THAT Narnia’s creator, CS Lewis, was rejected 800 times by publishers before striking gold, you’d think’d be enough to encourage any undiscovered pen-pushers amongst us to push all the harder.
...Or, alternatively, push the pen aside, wondering how on earth you’d ever begin to garner even a hint of the stature of the great Lewis.
But success and talent comes in many forms, and where the world of fiction is concerned, there can be no substitute for energy, hard work and persistence; pushing the envelope, as well as the pen.
Last winter, Bridgwater Art Centre’s in-house writer, Sinéad Gillespie Boys, saw her debut novel, ‘…but I love you’, launched into the ether by an independent publishers.
Inspired by her time living in Brighton, …but I love you is a “sexy, warm and challenging” story of two women falling for each other amidst the highs and lows of human relationships.
And it was Sinéad, with her knack for the one-woman show format, who kicked off Bridgwater Arts Centre’s first ever TED-style talk on Friday January 31.
As the talk progressed, it became rapidly clear that the author, who grew up amid “the troubles” in Derry, Northern Ireland, and is a former teacher, law, drama school and Brighton Festival graduate, and carer for her profoundly deaf son Oliver, who has Asperger’s Syndrome, has steely determination in spades, to fuel her knack for the written and spoken word.
What won the ‘Technology Entertainment Design’ or TED talk movement such a following, is its ability to negotiate a mix of engagement (getting us to think) and entertainment (giving a new slant to an old subject, or introducing old heads to a new one).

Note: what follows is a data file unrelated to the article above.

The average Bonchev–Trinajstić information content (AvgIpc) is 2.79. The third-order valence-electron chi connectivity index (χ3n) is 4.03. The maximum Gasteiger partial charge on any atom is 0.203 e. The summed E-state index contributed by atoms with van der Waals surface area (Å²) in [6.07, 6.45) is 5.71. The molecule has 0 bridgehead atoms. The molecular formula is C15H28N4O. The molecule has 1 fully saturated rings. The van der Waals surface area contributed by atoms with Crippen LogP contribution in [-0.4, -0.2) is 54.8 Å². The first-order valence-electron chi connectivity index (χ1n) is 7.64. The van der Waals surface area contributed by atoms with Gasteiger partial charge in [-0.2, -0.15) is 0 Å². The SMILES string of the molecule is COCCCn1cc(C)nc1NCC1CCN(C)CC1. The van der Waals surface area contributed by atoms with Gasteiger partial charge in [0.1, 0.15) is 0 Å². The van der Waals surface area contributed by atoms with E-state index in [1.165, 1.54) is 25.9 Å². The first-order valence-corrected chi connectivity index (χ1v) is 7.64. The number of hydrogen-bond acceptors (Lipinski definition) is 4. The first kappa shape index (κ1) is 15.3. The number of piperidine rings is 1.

Gillespie Boys’ tale – the first in Bridgwater Arts Centre’s own series – was honest, sincere, funny, brilliantly-spun, but also – and even better – it was a real, often touching, relatable story, strewn with nuggets of advice to chew on.
• “Find yourself, if not a mentor, a least a bunch of people who understand what’s going on in your head. You need to know others writers, because we’re all quite mad.” Sinead found the Mendip Writers’ Group. “We’re a bit like the Bloomsbury Group, but none of us are writers yet.”
• Get a monthly subscription to ‘Writing Magazine’, or similar. “It keeps you informed.”
• Enter competitions – “they’re good for discipline and motivation. Take a little break from your manuscript and responding to a brief is really, really, good practise.”
• Be prepared to invest in your work – whether that’s by going on a course, or hiring an agent or an editor
• Marketing! Find your Unique Selling Point then make the most of it.
• SOCIAL MEDIA: website, blog, Facebook, Twitter. “The stuff does matter – no use being blasé about it,” she says.
• Create a “local buzz” around your book. Sinead visited Lionel Ward at Taunton’s Brendon Books. When Lionel asked who she was, Sinead replied: “I’m an Irish woman with a USP she doesn’t know yet!” Speak to the local press and offer to give talks to book groups.
The next BACTalk is on Saturday March 15 with food writer and former Telegraph cookery correspondent Josceline Dimbleby, in conversation with Sinead and ‘foodie’ Fran Bunce. Tickets cost £15 at bridgwaterartscentre.co.uk